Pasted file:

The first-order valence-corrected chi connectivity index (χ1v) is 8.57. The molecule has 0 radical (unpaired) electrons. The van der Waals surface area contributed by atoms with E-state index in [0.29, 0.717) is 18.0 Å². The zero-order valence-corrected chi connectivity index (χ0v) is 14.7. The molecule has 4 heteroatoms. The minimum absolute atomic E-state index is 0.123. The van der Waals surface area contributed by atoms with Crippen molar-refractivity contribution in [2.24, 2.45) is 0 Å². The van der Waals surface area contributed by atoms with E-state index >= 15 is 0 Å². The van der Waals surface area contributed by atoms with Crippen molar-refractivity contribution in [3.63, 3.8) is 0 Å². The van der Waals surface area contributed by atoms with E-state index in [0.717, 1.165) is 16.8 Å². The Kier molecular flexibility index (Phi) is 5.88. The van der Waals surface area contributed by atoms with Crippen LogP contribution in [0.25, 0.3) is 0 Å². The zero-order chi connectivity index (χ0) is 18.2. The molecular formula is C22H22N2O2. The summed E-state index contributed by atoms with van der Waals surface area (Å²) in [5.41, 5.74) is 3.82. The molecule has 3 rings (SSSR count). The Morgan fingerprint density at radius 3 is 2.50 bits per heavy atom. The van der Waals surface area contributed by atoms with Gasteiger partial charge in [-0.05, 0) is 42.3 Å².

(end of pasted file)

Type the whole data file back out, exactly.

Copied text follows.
The first-order valence-corrected chi connectivity index (χ1v) is 8.57. The molecule has 0 radical (unpaired) electrons. The van der Waals surface area contributed by atoms with E-state index in [0.29, 0.717) is 18.0 Å². The zero-order valence-corrected chi connectivity index (χ0v) is 14.7. The molecule has 4 heteroatoms. The minimum absolute atomic E-state index is 0.123. The van der Waals surface area contributed by atoms with Crippen molar-refractivity contribution in [2.24, 2.45) is 0 Å². The van der Waals surface area contributed by atoms with E-state index >= 15 is 0 Å². The van der Waals surface area contributed by atoms with Crippen molar-refractivity contribution in [3.63, 3.8) is 0 Å². The van der Waals surface area contributed by atoms with E-state index in [0.717, 1.165) is 16.8 Å². The Kier molecular flexibility index (Phi) is 5.88. The van der Waals surface area contributed by atoms with Crippen LogP contribution in [0.25, 0.3) is 0 Å². The zero-order chi connectivity index (χ0) is 18.2. The molecular formula is C22H22N2O2. The summed E-state index contributed by atoms with van der Waals surface area (Å²) in [5.41, 5.74) is 3.82. The molecule has 3 rings (SSSR count). The Morgan fingerprint density at radius 3 is 2.50 bits per heavy atom. The van der Waals surface area contributed by atoms with Gasteiger partial charge in [-0.05, 0) is 42.3 Å².